Americans hold a wide range of opinions about abortion that should be respected. Whatever one's beliefs about abortion, it is essential to inform those beliefs with honest facts contributed by the best reliable research and professional opinion.

This summer, the Globe published a column by Donna Harrison, executive director of the American Association of Pro-Life Obstetricians and Gynecologists, that failed to be honest or to provide reliable facts.

While I respect AAPLOG's right to oppose abortion, I do not respect their distortion of facts about abortion, childbirth and maternal health. It is especially offensive that Harrison couches their positions as “medical ethics” conclusions and gives the impression that they represent a majority of OB/GYNs.

AAPLOG claims membership of 6,000. Meanwhile, the American College of Obstetricians and Gynecologists has 58,000 members — 90% of practicing OB/GYNs.

ACOG has disclaimed AAPLOG, despite their self-identification as a “special interest group” of the larger organization. ACOG has also debunked, with peer-reviewed and otherwise validated scientific evidence, many AAPLOG claims.

The following are but two of AAPLOG's sensationalized so-called medical arguments against abortion:

• The group claims that abortion is not safe or medically necessary for virtually anyone and that carrying to term remains the safest option. Other scientific and medical groups refute this. The National Institutes of Health has established that legal abortion is many times safer than childbirth.

• It claims abortion causes breast cancer. Again, the ACOG disputes this, pointing out how the studies were flawed. The National Cancer Institute confirms that breast cancer is not a predictable outcome of abortion.

AAPLOG also condemns the motivations of pro-choice providers and implies that a moral stance is shared by the majority of OB/GYNs. Harrison suggests that 86% of OB/GYNs refuse to perform abortions because of ethical objections. Her statistic is consistent with current practice, which finds that about 14% do perform the service, but her interpretation is misleading.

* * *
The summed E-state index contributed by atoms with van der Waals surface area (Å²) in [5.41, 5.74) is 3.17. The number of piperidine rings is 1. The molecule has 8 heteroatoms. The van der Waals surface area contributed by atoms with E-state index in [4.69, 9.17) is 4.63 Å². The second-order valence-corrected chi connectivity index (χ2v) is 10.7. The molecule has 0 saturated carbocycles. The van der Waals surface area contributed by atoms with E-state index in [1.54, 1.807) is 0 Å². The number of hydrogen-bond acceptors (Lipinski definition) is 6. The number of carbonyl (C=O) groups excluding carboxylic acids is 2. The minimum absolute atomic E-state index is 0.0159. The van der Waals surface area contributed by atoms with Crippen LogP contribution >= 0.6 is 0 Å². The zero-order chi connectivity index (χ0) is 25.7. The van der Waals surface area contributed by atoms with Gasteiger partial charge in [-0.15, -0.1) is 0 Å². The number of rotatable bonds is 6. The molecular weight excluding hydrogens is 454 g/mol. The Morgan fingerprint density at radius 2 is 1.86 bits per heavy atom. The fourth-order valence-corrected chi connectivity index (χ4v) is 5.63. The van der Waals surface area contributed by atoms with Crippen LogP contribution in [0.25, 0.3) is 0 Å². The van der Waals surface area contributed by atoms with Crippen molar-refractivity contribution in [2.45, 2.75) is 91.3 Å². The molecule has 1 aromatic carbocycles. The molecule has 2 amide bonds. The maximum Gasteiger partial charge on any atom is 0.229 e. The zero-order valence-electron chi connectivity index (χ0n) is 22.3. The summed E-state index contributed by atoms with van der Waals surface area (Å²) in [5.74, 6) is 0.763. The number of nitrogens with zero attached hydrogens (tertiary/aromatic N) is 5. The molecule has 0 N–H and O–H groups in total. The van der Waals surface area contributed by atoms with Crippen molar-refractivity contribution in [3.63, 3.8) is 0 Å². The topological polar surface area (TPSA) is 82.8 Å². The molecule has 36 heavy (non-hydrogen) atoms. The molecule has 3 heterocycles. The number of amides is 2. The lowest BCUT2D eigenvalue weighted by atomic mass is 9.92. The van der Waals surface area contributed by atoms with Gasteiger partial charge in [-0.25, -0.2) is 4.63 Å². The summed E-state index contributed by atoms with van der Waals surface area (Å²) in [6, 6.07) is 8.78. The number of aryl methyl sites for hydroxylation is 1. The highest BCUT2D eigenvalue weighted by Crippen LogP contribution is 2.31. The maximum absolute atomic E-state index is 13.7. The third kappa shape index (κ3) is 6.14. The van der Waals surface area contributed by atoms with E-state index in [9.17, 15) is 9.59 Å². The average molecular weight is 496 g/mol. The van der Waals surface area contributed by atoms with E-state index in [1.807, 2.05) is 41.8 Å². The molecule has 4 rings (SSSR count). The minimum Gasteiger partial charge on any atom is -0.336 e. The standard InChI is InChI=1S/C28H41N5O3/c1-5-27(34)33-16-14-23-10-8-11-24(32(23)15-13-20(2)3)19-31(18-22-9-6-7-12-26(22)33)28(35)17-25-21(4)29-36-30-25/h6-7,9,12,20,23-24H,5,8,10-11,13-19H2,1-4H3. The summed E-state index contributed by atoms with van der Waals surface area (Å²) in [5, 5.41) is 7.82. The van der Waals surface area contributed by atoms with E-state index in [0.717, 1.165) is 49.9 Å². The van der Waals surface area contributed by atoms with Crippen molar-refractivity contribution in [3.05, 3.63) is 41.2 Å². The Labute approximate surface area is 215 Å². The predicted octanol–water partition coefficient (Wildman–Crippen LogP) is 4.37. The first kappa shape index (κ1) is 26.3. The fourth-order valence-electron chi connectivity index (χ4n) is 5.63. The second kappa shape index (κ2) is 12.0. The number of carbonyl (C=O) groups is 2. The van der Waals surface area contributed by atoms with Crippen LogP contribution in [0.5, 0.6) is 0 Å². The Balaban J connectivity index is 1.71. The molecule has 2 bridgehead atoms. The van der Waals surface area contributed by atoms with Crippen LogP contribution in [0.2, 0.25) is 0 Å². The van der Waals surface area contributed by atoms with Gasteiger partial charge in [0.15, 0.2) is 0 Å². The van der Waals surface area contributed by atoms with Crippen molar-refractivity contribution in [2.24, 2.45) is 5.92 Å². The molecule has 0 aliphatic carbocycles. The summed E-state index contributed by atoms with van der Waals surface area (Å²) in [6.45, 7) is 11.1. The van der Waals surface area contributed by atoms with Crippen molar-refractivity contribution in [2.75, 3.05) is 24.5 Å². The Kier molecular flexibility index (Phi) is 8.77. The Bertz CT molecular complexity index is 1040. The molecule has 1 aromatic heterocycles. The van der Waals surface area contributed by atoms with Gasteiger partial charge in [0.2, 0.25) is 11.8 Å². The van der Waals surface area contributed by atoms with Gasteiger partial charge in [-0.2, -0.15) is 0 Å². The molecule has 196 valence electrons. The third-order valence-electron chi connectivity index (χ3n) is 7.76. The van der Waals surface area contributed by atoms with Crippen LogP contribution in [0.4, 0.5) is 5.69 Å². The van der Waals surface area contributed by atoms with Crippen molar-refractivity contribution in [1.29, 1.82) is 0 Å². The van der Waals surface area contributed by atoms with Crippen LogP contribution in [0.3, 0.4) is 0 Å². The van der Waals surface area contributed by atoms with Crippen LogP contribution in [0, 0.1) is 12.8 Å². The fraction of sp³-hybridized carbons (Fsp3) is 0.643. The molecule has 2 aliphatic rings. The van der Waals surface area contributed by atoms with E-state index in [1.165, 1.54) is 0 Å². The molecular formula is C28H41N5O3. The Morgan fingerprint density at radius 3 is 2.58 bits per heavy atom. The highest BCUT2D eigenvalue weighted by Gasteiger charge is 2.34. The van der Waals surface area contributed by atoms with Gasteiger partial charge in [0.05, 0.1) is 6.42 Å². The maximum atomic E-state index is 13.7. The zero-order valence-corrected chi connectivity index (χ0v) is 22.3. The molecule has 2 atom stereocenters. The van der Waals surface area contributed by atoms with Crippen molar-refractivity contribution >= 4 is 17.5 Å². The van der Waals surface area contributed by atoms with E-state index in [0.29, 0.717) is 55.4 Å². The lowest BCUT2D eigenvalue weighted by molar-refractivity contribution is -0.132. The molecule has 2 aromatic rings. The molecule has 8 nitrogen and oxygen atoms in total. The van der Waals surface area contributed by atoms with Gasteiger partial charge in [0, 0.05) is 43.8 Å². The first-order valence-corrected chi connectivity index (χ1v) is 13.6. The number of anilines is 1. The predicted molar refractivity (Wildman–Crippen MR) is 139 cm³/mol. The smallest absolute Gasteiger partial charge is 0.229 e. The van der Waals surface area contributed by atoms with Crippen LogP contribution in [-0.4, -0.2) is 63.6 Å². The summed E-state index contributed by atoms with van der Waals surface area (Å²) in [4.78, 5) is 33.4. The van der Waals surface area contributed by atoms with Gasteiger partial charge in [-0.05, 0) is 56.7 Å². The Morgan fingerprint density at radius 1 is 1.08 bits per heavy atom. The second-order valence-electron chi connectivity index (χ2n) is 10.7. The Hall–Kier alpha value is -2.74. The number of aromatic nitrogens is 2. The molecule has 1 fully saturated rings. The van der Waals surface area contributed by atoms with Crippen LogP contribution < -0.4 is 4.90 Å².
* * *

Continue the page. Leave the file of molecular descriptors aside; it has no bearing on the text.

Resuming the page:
As pointed out in the Los Angeles Times (Feb. 18), she fails to mention that many OB/GYNs do not offer the service because of restrictions imposed on them by the U.S. Food and Drug Administration, state regulations, or employers' policies — often barriers that have no medical necessity. A recent Guttmacher study showed that 28% of those who do not currently perform abortions would be willing to do so if some of these restrictions were lifted, especially now that early terminations can be done with pills.

The American Medical Association states that their principles “do not prohibit a physician from performing an abortion in accordance with good medical practice and under circumstances that do not validate the law” (AMA Council on Ethical and Judicial Affairs, March 2013).

Though the AMA has tried to stay out of arguments about abortion, it is becoming more aggressive in its objections to legislative restrictions that distort medical facts and disregard safe medical practice. In a rare effort to defend abortion rights, the organization has sued North Dakota because of medically unfounded abortion restrictions (NPR, All Things Considered, June 20).

OB/GYNs, like the rest of us, have many different opinions and moral stances on abortion. It is misleading to imply otherwise. And it is misleading to imply that AAPLOG’s opinions are the majority consensus among medical professionals.

Abortion continues to be a deeply divisive issue. When groups like AAPLOG spread inaccurate information, dishonestly portray a high level of professional agreement regarding abortion, claim the moral high ground, and misrepresent the motivations of pro-choice advocates, they contaminate the debate.

This does not help us as we formulate our personal stances on abortion and determine what we want our public policy to be. We are obligated to use legitimate facts to support our conclusions.

Sherry Buchanan lives in Joplin.

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